Researchers have found that the spontaneous smiles seen in hominoids are also common in Japanese macaques, revealing that the origin of smiles goes back at least 30 million years, when old world monkeys and our ancestors diverged.
Spontaneous smiles — considered the evolutionary origin of real smiles and laughter — are facial movements that are characterised by raised lip corner that occur during irregular sleep or drowsiness without known external or internal causes.
These spontaneous smiles have been found in both human infants and infant chimpanzees.
For the study, the team observed 58 spontaneous smiles from seven macaque infants, all of which showed spontaneous smiles at least once.
“Spontaneous macaque smiles are more like short, lop-sided spasms compared to those of human infants. There were two significant similarities; they both happened between irregular rapid eye movement (REM) sleep, and they show more lop-sided smiles compared to symmetrical, full smiles,” said Lead author Fumito Kawakami from Kyoto University, in Japan.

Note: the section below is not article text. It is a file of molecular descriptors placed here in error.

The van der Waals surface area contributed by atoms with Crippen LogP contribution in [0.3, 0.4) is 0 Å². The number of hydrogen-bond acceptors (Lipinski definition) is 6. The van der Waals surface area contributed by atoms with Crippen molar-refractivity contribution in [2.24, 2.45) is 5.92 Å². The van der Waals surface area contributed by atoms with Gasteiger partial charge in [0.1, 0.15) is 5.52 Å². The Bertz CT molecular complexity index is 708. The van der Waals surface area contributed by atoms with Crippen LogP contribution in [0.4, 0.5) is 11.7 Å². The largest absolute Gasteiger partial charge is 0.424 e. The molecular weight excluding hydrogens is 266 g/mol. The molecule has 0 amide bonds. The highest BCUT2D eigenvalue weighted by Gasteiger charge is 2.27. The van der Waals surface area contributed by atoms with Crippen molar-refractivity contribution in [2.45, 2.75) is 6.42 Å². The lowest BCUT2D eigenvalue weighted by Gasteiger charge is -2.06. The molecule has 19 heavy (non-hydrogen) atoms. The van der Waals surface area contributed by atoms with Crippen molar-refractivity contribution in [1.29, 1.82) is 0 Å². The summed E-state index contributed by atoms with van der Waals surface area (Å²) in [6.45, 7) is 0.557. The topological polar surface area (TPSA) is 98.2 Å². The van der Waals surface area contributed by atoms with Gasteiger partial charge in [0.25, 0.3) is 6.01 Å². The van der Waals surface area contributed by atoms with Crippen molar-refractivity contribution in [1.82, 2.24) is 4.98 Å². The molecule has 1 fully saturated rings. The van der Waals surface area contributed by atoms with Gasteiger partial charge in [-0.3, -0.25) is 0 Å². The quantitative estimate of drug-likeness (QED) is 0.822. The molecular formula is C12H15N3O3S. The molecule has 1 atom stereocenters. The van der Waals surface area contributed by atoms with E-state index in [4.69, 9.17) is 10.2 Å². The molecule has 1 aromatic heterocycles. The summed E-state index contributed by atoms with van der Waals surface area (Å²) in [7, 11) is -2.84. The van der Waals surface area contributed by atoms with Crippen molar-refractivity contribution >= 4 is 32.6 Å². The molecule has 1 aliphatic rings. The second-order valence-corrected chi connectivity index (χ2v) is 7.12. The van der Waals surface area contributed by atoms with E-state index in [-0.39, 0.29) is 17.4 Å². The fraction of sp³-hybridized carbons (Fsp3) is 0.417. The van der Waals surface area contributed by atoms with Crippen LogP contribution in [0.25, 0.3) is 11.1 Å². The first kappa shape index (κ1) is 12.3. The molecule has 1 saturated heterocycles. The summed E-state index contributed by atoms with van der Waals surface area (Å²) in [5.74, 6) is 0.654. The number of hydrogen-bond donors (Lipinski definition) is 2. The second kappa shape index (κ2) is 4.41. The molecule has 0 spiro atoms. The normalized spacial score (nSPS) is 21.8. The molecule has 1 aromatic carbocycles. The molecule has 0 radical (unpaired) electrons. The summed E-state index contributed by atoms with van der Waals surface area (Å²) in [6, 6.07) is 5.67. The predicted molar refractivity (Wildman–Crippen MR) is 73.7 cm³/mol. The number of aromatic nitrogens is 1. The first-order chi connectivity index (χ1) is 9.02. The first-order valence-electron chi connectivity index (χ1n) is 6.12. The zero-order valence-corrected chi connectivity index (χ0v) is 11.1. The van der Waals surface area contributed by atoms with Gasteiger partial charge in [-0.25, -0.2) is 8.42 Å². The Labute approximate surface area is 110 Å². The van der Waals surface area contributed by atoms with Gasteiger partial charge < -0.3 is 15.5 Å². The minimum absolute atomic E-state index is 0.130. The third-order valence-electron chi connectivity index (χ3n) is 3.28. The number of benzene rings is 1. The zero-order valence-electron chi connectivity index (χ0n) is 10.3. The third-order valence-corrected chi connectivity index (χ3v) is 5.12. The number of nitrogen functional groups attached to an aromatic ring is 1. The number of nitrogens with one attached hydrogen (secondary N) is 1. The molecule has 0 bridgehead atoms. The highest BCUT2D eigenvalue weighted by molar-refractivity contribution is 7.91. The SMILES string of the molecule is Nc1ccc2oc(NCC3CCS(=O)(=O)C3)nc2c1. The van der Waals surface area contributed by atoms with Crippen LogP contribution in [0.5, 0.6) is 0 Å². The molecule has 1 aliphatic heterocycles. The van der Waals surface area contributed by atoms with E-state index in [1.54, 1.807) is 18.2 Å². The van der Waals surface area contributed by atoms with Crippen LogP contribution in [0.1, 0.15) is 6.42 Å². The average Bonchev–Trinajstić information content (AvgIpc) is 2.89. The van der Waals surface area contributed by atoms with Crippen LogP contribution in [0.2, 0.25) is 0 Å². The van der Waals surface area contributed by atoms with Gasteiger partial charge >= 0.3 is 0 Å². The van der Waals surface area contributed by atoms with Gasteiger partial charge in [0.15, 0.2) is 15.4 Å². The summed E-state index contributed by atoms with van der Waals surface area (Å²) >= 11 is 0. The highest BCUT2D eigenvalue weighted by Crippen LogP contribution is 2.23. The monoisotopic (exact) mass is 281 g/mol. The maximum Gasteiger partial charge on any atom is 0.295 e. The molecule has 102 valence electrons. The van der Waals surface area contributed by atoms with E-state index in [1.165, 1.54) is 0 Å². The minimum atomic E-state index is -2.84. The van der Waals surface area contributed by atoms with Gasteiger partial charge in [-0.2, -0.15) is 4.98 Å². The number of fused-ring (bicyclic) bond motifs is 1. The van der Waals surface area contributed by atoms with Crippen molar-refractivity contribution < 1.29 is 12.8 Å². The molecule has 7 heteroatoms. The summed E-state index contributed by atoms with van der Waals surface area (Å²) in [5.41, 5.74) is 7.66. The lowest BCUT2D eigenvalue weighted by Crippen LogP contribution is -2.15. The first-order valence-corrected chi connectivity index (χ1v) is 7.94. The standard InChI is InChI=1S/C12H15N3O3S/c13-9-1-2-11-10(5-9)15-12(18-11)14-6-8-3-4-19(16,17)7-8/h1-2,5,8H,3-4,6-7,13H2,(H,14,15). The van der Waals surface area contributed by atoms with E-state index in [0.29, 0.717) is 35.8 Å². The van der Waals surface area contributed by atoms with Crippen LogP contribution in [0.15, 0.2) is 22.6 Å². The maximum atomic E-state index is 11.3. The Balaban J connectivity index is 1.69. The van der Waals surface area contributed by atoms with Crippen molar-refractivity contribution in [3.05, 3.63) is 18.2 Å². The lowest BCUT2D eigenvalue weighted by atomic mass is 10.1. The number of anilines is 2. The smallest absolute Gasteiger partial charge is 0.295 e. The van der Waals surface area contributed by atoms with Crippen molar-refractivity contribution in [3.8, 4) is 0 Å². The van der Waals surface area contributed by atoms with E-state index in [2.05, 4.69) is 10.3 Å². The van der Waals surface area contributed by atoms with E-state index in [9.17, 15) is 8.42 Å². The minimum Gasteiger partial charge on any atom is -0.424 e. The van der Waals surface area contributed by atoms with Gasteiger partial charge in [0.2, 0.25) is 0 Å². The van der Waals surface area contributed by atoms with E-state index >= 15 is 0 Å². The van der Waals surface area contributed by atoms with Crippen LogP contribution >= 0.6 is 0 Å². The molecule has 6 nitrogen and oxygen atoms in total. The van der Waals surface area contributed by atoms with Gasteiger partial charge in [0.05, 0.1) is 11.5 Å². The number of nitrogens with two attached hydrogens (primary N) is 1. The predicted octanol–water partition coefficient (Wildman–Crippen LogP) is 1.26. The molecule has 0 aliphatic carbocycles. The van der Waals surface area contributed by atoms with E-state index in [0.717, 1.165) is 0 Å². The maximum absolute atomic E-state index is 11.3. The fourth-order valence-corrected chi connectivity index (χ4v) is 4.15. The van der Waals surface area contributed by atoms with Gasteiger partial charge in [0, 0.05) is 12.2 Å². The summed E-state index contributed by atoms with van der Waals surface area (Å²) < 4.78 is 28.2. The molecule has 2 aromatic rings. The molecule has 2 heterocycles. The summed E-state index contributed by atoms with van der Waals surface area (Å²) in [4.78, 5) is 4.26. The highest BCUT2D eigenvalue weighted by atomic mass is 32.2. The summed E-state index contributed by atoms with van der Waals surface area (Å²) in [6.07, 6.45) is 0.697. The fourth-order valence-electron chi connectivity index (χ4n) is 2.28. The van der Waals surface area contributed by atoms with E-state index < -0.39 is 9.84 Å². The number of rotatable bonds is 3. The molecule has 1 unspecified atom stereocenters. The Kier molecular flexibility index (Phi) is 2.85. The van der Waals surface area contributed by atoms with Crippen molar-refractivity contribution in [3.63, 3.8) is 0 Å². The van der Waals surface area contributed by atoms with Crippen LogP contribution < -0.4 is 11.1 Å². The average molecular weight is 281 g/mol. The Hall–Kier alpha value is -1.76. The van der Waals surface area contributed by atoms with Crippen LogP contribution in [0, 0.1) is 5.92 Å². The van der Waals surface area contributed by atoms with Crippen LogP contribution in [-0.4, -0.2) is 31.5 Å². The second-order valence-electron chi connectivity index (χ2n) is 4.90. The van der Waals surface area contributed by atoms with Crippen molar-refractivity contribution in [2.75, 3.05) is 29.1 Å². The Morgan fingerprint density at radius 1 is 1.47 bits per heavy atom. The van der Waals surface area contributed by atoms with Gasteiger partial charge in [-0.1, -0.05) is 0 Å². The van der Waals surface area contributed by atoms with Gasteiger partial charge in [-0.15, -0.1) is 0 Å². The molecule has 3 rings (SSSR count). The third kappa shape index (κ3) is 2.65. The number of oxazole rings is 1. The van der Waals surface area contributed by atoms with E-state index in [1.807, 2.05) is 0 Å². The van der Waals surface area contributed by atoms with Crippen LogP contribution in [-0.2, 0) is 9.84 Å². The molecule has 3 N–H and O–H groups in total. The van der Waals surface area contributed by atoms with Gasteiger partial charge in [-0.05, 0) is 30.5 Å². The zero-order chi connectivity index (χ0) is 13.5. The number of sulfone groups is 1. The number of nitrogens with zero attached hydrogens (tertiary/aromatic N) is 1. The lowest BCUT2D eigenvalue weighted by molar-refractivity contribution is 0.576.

“A major difference, though, is that the smiles were much shorter,” Kawakami added.
The findings showed that spontaneous smiles don’t express feelings of pleasure in chimpanzees and Japanese monkeys, rather, the smiles are more similar to submissive signals (grimaces) rather than smiles (play faces).
Further, the spontaneous smiles facilitate the development of cheek muscles, enabling humans, chimpanzees, and Japanese monkeys to produce smiles, laughs, and grimaces, the researchers said in the work published in the journal Primates.
However, some researchers argued that infants’ spontaneous smiles exist to make parents feel that their children are adorable and to enhance parent-child communication.